Having the proper equipment for any sport is important to minimize the risk of injury–and shoes are the most important piece of equipment for a runner. Most companies who specialize in running shoes make significant investment into the technology and science of developing high performance footwear—and appropriate footwear can help prevent and reduce the effect of shin splints. However, good running shoes may not be enough to prevent this painful condition – especially for those runners with over-pronated feet, or feet which have fairly good arches when not standing up, but flatten excessively when walking or running.
While shin splits often heal on their own, ignoring them can result in more serious injuries, such as stress fractures to the bone. Rest and applying ice are common treatments for shin splints, but new shoes and custom running orthotics may be the answer. Orthotic insoles are useful in that they help prevent over-pronation and provide heel cushioning to reduce impact while providing heel stability.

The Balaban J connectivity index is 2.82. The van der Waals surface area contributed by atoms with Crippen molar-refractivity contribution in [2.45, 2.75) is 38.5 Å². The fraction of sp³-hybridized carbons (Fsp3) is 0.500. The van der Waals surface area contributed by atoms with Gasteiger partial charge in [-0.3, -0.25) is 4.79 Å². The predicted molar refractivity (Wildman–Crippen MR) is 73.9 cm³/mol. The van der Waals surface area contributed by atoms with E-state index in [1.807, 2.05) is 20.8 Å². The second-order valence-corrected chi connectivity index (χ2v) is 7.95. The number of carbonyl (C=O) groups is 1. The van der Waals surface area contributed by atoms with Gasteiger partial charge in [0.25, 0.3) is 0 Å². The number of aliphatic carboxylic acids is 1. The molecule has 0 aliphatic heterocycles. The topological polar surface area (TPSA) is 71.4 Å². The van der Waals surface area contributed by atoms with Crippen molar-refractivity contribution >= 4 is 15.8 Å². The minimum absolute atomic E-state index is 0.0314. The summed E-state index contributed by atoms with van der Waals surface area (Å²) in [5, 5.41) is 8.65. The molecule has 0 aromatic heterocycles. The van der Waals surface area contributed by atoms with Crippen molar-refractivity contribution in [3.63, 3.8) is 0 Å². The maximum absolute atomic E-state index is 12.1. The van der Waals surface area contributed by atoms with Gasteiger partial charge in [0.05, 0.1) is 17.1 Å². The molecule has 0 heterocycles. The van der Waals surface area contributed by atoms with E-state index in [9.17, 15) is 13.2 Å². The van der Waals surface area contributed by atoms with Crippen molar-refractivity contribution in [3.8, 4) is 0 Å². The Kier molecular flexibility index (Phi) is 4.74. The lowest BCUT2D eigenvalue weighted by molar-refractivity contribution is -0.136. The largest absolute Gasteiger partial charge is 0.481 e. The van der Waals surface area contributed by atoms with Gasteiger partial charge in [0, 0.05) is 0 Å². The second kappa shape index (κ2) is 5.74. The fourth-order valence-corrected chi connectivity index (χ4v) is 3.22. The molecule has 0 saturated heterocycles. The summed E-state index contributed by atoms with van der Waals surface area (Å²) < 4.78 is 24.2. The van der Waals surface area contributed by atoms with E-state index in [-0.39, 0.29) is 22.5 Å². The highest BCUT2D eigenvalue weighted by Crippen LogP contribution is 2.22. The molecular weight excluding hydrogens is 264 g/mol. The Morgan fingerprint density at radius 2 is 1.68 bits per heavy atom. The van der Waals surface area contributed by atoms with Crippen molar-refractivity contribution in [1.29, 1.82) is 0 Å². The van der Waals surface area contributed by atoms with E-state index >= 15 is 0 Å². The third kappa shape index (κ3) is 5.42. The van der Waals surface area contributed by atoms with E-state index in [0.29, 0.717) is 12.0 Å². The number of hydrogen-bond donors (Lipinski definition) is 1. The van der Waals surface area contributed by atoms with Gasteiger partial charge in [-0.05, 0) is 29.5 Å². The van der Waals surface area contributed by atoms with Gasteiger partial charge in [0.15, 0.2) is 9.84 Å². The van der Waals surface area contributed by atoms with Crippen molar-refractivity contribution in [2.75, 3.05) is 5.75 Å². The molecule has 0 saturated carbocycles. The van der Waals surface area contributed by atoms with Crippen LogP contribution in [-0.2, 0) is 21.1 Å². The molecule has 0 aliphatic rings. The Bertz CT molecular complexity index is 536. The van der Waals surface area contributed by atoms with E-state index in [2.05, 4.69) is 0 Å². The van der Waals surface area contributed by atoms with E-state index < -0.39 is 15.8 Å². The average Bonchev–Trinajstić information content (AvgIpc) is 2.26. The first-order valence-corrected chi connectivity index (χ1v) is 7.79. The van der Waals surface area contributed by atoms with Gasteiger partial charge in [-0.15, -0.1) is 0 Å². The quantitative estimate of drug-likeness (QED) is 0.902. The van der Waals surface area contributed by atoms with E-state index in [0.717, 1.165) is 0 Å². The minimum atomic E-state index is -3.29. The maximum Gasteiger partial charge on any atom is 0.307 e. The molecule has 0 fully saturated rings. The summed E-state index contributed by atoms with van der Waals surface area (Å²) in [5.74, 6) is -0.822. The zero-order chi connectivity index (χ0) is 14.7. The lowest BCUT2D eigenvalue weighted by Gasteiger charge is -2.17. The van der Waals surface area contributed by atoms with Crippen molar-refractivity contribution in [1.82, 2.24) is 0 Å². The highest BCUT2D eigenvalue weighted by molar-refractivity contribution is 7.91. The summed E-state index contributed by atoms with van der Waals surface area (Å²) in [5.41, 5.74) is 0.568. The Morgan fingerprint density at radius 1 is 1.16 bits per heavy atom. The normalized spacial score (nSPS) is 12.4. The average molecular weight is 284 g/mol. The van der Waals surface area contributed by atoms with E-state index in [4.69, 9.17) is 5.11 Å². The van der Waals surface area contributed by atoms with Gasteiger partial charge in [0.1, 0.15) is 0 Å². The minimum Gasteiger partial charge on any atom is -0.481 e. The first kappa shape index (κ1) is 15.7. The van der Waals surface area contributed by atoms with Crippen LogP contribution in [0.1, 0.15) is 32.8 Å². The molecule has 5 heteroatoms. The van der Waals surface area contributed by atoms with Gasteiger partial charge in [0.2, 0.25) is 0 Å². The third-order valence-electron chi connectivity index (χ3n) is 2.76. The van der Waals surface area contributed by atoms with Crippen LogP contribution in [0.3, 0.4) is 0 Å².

Let Foot Dynamics Help! Our running orthotics are designed to complement modern running shoe technology, with full length, semi-flexible orthotics designed to control excessive foot motion under high impact. ORDER YOURS TODAY!
Hot Foot? Douse the Flames for Good!
Many cyclists suffer from metatarsalgia or “hot foot” — a burning pain in the ball of the foot that can radiate toward the toes. Severe cases can feel like someone is actually holding a blowtorch to the ball of your foot. Hot foot occurs most often on long rides and may develop more quickly or intensely on hilly courses because climbs cause greater pedaling pressure. The pain results when nerves are squeezed between the heads of each foot’s five long metatarsal bones in the ball of the foot just behind the toes.
Feet always swell on long rides, especially in warmer weather, causing pressure inside shoes that normally fit fine. Besides tight shoes, another risk factor is small pedals, particularly if you have large feet. Small pedal surfaces concentrate pressure on the ball of the foot instead of spreading it the way a larger pedal will. If your cycling shoes have flexible soles like most mountain bike shoes, they’ll be less able to diffuse pressure.